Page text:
In 1975, as an active Latter-Day Saint, I was surprised to learn that language still in the Idaho Constitution prohibited anyone from holding public office who "believed in or practiced Celestial or Eternal marriage." Fortunately, this language was not then enforced as evidenced by the fact that I worked for Allan Larsen, an LDS Stake President who was also Speaker of the Idaho House of Representatives. Federal courts had stepped in to protect Mormons by declaring this prohibition invalid.
I respectfully submit that the Arizona Governor's veto of recent legislation was equally important to protecting people of faith. As the law was written virtually any business owner could refuse to do business with Mormons (or any other group of people) because of a self-declared conflict in beliefs. The fact that the underlying motive of the bill was targeted at gays makes it no less onerous.
In fact, I believe that a religion which endured great persecution for its views on marriage should be particular sensitive to laws that give legal authority to discriminate against others in the public sphere. It is well settled that in business "if you serve one, you must serve all." It's the only way for people of diverse views in a great society to get along. Governor Brewer acted appropriately.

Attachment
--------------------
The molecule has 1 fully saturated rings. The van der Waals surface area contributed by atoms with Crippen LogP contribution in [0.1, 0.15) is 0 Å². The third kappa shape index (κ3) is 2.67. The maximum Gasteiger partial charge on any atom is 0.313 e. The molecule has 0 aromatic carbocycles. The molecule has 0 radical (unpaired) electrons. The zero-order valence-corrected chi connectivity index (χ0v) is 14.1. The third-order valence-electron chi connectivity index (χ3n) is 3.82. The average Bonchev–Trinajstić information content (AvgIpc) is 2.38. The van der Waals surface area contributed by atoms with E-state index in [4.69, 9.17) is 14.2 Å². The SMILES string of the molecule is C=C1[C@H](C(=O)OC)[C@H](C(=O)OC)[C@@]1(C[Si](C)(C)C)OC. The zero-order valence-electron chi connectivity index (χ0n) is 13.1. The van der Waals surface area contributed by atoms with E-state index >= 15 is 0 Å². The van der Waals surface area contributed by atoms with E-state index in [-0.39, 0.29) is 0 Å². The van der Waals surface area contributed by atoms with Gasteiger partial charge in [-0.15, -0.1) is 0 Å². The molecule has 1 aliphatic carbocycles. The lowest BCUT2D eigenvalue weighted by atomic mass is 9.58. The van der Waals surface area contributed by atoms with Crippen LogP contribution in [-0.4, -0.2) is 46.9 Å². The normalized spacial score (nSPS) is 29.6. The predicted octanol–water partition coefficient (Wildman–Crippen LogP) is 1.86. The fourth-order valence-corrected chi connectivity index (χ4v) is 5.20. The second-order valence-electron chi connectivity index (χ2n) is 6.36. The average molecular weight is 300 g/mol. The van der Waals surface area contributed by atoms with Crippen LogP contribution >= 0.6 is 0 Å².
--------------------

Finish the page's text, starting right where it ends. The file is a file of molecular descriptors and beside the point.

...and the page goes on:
Salt Lake City
- Jay Evensen: Legislature's pornography...
- Ralph Hancock: The anti-establishment delusion
- Jonathan Johnson: The truth about sales tax...
- Jay Evensen: Ask people in the Third World if...
- Barack Obama: Religious freedom keeps us strong
- In our opinion: National security and the...
- In our opinion: Internet sales tax should...
- My view: Mayor Biskupski deserves to build...
- In our opinion: National security and... 74
- Is it time for our first woman president? 55
- Robert J. Samuelson: The false charms... 54
- Jay Evensen: Legislature's pornography... 30
- Barack Obama: Religious freedom keeps... 29
- Letter: Coal and job creation 20
- Ralph Hancock: The anti-establishment... 19
- Letter: Hillary and FOIA 18